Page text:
An extraterrestrial trigger for the mid-Ordovician ice age: Dust from the breakup of the L-chondrite parent body

Research output: Contribution to journalArticle


The breakup of the L-chondrite parent body in the asteroid belt 466 million years (Ma) ago still delivers almost a third of all meteorites falling on Earth. Our new extraterrestrial chromite and 3He data for Ordovician sediments show that the breakup took place just at the onset of a major, eustatic sea level fall previously attributed to an Ordovician ice age. Shortly after the breakup, the flux to Earth of the most fine-grained, extraterrestrial material increased by three to four orders of magnitude. In the present stratosphere, extraterrestrial dust represents 1% of all the dust and has no climatic significance. Extraordinary amounts of dust in the entire inner solar system during >2 Ma following the L-chondrite breakup cooled Earth and triggered Ordovician icehouse conditions, sea level fall, and major faunal turnovers related to the Great Ordovician Biodiversification Event.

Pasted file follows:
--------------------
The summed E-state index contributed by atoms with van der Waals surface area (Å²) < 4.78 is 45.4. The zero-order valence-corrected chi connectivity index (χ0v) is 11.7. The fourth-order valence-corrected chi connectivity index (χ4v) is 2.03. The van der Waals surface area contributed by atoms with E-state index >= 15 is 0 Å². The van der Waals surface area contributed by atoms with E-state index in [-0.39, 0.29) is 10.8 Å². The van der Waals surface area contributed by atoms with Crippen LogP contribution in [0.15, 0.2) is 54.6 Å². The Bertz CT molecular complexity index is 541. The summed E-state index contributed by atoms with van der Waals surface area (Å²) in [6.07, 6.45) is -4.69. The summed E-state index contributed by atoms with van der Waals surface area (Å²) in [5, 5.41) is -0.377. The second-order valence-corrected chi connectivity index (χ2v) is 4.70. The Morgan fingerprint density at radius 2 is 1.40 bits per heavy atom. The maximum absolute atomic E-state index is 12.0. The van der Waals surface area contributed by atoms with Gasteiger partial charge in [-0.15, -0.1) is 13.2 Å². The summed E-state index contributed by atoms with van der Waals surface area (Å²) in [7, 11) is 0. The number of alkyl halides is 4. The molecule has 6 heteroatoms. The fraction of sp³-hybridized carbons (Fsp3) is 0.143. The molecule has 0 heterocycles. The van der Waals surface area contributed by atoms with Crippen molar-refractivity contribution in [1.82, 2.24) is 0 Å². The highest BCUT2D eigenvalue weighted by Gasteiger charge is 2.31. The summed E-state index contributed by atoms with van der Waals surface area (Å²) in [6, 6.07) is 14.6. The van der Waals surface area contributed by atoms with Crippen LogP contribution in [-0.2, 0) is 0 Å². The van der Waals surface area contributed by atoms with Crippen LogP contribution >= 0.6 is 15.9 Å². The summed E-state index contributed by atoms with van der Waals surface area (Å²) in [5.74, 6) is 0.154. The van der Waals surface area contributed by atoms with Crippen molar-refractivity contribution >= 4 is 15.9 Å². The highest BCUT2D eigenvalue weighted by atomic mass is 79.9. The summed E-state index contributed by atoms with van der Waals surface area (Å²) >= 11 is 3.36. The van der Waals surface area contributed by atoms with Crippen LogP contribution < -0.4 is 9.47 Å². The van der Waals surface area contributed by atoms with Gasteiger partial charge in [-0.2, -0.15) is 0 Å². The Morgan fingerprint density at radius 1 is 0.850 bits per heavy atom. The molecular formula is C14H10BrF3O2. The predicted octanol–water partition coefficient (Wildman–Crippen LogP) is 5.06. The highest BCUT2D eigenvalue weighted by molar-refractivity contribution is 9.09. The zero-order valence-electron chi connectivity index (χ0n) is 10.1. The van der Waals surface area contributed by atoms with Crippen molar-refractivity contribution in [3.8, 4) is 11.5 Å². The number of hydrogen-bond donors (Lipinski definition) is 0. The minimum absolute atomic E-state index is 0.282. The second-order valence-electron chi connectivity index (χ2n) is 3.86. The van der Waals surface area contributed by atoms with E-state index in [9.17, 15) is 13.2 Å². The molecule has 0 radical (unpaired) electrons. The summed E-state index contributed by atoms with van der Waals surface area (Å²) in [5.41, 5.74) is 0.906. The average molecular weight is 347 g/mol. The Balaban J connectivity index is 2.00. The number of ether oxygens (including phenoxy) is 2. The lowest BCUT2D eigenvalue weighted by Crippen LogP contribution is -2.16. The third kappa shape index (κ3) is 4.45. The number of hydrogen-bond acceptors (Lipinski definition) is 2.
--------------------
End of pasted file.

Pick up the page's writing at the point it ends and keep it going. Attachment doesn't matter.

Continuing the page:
External organisations
  • California Institute of Technology
  • Vrije Universiteit Brussel (VUB)
  • University of Chicago
  • Ohio State University
  • Free University of Brussels (ULB)
  • Kazan Federal University
  • Durham University
  • Purple Mountain Observatory, Chinese Academy of Sciences
  • ETH Zürich
  • Woods Hole Oceanographic Institution
  • Geological Institute, Russian Academy of Sciences
  • Royal Belgian Institute of Natural Sciences
  • Lund University
  • Center for Excellence in Comparative Planetology, CAS
  • Natural History Museum St. Gallen
Research areas and keywords

Subject classification (UKÄ) – MANDATORY

  • Geology
Original languageEnglish
Article numbereaax4184
JournalScience Advances
Issue number9
Publication statusPublished - 2019 Sep 18
Publication categoryResearch